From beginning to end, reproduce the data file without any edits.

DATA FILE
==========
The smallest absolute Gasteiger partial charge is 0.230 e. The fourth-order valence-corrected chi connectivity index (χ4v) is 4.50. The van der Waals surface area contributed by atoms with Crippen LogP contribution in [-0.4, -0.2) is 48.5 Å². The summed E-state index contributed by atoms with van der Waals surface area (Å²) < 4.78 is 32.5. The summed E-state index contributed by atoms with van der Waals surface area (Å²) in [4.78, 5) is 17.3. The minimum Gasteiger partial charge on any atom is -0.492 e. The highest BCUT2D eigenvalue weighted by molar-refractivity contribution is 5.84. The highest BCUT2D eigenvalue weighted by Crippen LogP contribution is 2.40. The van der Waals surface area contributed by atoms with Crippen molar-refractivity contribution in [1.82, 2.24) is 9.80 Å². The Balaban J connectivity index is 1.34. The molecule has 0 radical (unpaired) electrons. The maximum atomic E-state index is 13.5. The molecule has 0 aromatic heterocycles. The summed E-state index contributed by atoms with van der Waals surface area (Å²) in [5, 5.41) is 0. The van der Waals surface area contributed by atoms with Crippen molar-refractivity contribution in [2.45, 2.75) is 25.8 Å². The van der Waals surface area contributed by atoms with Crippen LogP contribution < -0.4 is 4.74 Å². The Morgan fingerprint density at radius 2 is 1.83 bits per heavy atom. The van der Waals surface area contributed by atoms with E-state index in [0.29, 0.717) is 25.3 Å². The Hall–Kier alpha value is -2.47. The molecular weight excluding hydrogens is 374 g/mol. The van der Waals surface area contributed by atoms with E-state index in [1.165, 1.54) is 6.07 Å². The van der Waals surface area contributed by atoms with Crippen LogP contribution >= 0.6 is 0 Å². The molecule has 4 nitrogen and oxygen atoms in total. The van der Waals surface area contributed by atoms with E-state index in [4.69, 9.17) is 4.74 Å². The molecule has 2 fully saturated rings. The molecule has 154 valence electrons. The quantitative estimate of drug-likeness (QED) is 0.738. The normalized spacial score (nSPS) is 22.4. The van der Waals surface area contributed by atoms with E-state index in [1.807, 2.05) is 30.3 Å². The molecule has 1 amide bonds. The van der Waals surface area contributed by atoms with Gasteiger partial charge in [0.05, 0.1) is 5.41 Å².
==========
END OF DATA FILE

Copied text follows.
The smallest absolute Gasteiger partial charge is 0.230 e. The fourth-order valence-corrected chi connectivity index (χ4v) is 4.50. The van der Waals surface area contributed by atoms with Crippen LogP contribution in [-0.4, -0.2) is 48.5 Å². The summed E-state index contributed by atoms with van der Waals surface area (Å²) < 4.78 is 32.5. The summed E-state index contributed by atoms with van der Waals surface area (Å²) in [4.78, 5) is 17.3. The minimum Gasteiger partial charge on any atom is -0.492 e. The highest BCUT2D eigenvalue weighted by molar-refractivity contribution is 5.84. The highest BCUT2D eigenvalue weighted by Crippen LogP contribution is 2.40. The van der Waals surface area contributed by atoms with Crippen molar-refractivity contribution in [1.82, 2.24) is 9.80 Å². The Balaban J connectivity index is 1.34. The molecule has 0 radical (unpaired) electrons. The maximum atomic E-state index is 13.5. The molecule has 0 aromatic heterocycles. The summed E-state index contributed by atoms with van der Waals surface area (Å²) in [5, 5.41) is 0. The van der Waals surface area contributed by atoms with Crippen molar-refractivity contribution in [2.45, 2.75) is 25.8 Å². The van der Waals surface area contributed by atoms with Crippen LogP contribution < -0.4 is 4.74 Å². The Morgan fingerprint density at radius 2 is 1.83 bits per heavy atom. The van der Waals surface area contributed by atoms with E-state index in [0.29, 0.717) is 25.3 Å². The Hall–Kier alpha value is -2.47. The molecular weight excluding hydrogens is 374 g/mol. The van der Waals surface area contributed by atoms with E-state index in [1.165, 1.54) is 6.07 Å². The van der Waals surface area contributed by atoms with Crippen LogP contribution >= 0.6 is 0 Å². The molecule has 4 nitrogen and oxygen atoms in total. The van der Waals surface area contributed by atoms with E-state index in [4.69, 9.17) is 4.74 Å². The molecule has 2 fully saturated rings. The molecule has 154 valence electrons. The quantitative estimate of drug-likeness (QED) is 0.738. The normalized spacial score (nSPS) is 22.4. The van der Waals surface area contributed by atoms with E-state index in [1.807, 2.05) is 30.3 Å². The molecule has 1 amide bonds. The van der Waals surface area contributed by atoms with Gasteiger partial charge in [0.05, 0.1) is 5.41 Å².